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Tort-Lawful Act and bad motive-Motive, Malice, Intention and tort

A good motive is no justification for an action otherwise illegal and a bad motive does not make wrongful an act otherwise legal. Discuss the statement with its exceptions, if any.

“It is the act and not the motive for the act that must be regarded. If the act, apart from the motive, gives rise merely to damage with legal injury, the motive, however, reprehensible it may be, will not supplement that element”
An act, otherwise lawful, cannot generally be made actionable by an averment that it was done with evil motive. An evil motive per se does not amount to injuria or legal wrong.If a person has a right to do something then his motive in doing it is irrelevant.

What is motive? Motive is the reasons behind a person's actions, an inner drive that signifies the reason for a person’s conduct. Motive leads to formation of intention, which is the subsequent cause. Motive is the ultimate object, with which an act is done, while intention is the immediate purpose. When an act is done with bad intention, it is called malice. Malice-in-Fact refers to performance of an act which may be legal, but with ill-will, or hatred, or bad intention. Whereas, Malice-in-Law, refers to a wrongful act, done intentionally, without just cause or legal excuse.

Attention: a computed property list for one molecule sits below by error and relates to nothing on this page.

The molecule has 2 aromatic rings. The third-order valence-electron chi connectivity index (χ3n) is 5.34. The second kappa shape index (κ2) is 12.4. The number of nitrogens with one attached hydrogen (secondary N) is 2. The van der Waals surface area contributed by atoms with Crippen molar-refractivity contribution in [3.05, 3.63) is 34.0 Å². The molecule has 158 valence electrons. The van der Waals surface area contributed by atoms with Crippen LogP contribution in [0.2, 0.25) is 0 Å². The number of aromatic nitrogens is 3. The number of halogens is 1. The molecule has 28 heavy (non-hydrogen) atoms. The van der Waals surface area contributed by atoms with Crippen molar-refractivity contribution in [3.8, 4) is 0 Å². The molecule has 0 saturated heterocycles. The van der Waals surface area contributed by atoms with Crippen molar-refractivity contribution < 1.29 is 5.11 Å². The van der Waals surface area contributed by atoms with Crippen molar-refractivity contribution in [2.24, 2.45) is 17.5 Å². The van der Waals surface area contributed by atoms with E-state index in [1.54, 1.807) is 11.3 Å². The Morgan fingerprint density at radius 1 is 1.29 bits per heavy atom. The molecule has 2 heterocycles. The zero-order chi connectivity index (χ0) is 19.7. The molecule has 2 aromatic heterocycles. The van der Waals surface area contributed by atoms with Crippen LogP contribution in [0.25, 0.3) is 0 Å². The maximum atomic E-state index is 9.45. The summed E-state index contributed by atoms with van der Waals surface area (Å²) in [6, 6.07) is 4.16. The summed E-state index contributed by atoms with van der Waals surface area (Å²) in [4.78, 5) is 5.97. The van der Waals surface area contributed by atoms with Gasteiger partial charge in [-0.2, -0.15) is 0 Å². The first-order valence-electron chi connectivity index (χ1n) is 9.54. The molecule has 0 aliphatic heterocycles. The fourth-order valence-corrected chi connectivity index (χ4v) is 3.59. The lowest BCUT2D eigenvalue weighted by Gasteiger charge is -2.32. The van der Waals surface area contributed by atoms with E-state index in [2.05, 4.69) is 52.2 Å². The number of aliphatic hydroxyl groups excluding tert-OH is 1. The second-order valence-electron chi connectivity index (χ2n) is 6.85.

"Intent" in criminal law is synonymous with Mens rea, which means the mental state. A motive, in law, especially criminal law, is the cause that moves people to induce a certain action. The legal system typically allows motive to be proven in order to make plausible the accused's reasons for committing a crime. However, motive is not essential to the maintenance of an action for tort. A wrongful act does not become lawful merely because the motive is good. Similarly, a lawful act does not become wrongful because of an improper, evil motive or malice.

The decisions of Lord Halsbury and Lord Watson in Bradford Corporation Versus Pickle and Allen Versus Food may be treated as one of the earliest decisions that settled that motive is irrelevant in tort.